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demand from an ageing population and growing number of disabled people—I say in particular to the noble Lord, Lord Rix, and the noble Baroness, Lady Campbell. In particular, funding worth £335 million has been set aside for the introduction of the cap on care costs and the extension of deferred payment agreements.

6.30 pm

With some of the biggest users of the NHS being those who also use care and support services, the drive towards better integration in the system is absolutely essential. This is not just to create a more efficient service, but because the individuals and families who will benefit the most are often those who fall between the cracks of the two systems, being pushed from pillar to post and not getting the care and support that they should.

The investment in integrated services will back the wider moves towards supporting people at home, reducing unnecessary admissions to hospital and focusing more on prevention and support in the community. All of this will improve care and help to reduce burdens on the system. Local areas will work together to draw up plans for the use of this money, ensuring that it is spent on health and care services. All plans will include a commitment to protect care and support, which will guarantee that care and support services receive the investment that they need.

Pooling budgets and producing joint plans have all kinds of advantages. Importantly, they will help to drive down costs in the acute sector by tackling expensive pressure points in the system, like A&E; by improving prevention services; by reducing unplanned hospital admissions; and by allowing people to stay in their homes and live independently.

The noble Lord, Lord Best, raised the point about regional variation and questioned whether the funding allocations would adequately address that. Funding for social care is distributed to local authorities according to relative needs formulae, which ensure that local variation is taken into account. I am satisfied that that was done during the spending review.

The noble Baroness, Lady Howarth, pointed to the risk that, if we are not careful, funding pressures could mean commissioning cheaper and poorer quality services. We are all alive to that risk and we want to avert it. We recognise that the last spending review provided local authorities with an extremely challenging settlement. That is why we took the decision then to prioritise social care and we have done it again in the spending round. I hope that the announcement last week, together with this Bill, demonstrates our commitment to funding social care and promoting quality in care and support services. We took the decision to provide extra funding to help local authorities maintain access to services. As I said, that includes £1.1 billion in 2014-15. Local authorities, however, should be looking at how they can transform care by innovating and exploring new ways of working. Many local authorities are already doing this; I will mention a few examples in a moment.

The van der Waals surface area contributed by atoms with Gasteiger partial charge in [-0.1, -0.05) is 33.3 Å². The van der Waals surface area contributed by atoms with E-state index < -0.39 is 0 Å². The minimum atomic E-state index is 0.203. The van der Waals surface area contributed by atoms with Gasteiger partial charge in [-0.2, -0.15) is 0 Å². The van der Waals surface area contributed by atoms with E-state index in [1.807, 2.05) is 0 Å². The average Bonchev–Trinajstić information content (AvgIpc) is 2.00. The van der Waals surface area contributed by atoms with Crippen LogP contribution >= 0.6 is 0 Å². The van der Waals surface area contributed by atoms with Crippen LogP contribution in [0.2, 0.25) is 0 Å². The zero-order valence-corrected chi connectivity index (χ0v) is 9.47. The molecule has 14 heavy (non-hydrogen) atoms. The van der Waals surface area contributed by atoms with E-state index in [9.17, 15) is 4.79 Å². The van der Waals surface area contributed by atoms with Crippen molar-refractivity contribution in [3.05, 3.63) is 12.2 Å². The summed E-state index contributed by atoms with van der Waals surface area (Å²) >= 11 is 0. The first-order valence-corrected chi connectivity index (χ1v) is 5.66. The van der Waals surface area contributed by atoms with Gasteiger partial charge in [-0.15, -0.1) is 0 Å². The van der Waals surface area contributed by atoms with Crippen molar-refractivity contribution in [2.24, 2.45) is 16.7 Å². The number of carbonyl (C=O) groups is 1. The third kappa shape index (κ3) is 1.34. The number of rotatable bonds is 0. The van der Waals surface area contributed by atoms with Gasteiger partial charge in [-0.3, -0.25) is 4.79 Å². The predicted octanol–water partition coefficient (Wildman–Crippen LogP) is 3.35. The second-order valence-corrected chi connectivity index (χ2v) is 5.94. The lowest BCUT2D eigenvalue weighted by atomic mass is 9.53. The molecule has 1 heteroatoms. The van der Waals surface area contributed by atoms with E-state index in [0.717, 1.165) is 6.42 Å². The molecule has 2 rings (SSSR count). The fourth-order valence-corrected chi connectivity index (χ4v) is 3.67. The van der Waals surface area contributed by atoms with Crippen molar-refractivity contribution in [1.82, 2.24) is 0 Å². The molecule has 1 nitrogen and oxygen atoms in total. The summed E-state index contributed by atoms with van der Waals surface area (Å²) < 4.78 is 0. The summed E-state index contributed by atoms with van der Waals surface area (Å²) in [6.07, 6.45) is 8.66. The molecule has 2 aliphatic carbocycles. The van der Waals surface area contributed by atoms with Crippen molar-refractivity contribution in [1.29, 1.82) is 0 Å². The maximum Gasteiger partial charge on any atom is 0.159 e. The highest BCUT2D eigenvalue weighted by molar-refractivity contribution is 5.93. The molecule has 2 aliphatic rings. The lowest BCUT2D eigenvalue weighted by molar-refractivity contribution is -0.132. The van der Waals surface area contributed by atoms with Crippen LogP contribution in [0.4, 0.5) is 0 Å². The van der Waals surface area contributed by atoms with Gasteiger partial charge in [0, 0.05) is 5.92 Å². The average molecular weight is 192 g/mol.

The noble Lord, Lord Beecham, asked me how the pooled budget arrangements would produce the kind of outcomes that we all want to see. I think the key point here is that this pooled health and social care budget will benefit by its very nature both care and

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support and the NHS. It will safeguard those funds in the process and it will, as I have outlined, help to save money by keeping people well for longer. It will be given only on the condition that services are commissioned jointly and seamlessly between the local NHS and local councils. I have already explained about having all the plans agreed together, so that we can ensure that the NHS’s priorities are also met and that this money, as it delivers on the priorities that are important to the NHS—I have mentioned a few—will be used effectively.

Lord Beecham: My question was not about the purpose of the pooling, which I think we all share. My question was rather more detailed. If part of the funding is to be based on outcomes, how and when is that to be judged? If the outcomes are not achieved, how will the money be reclaimed? All this is something of a mystery as matters stand.

Earl Howe: The details of the payment-by-results system will be worked through. We are working with our partners in the sector including the LGA and NHS England to ensure that the system is designed with a view to incentivising integration. Further details of those arrangements are in course and we will announce them as soon as we can.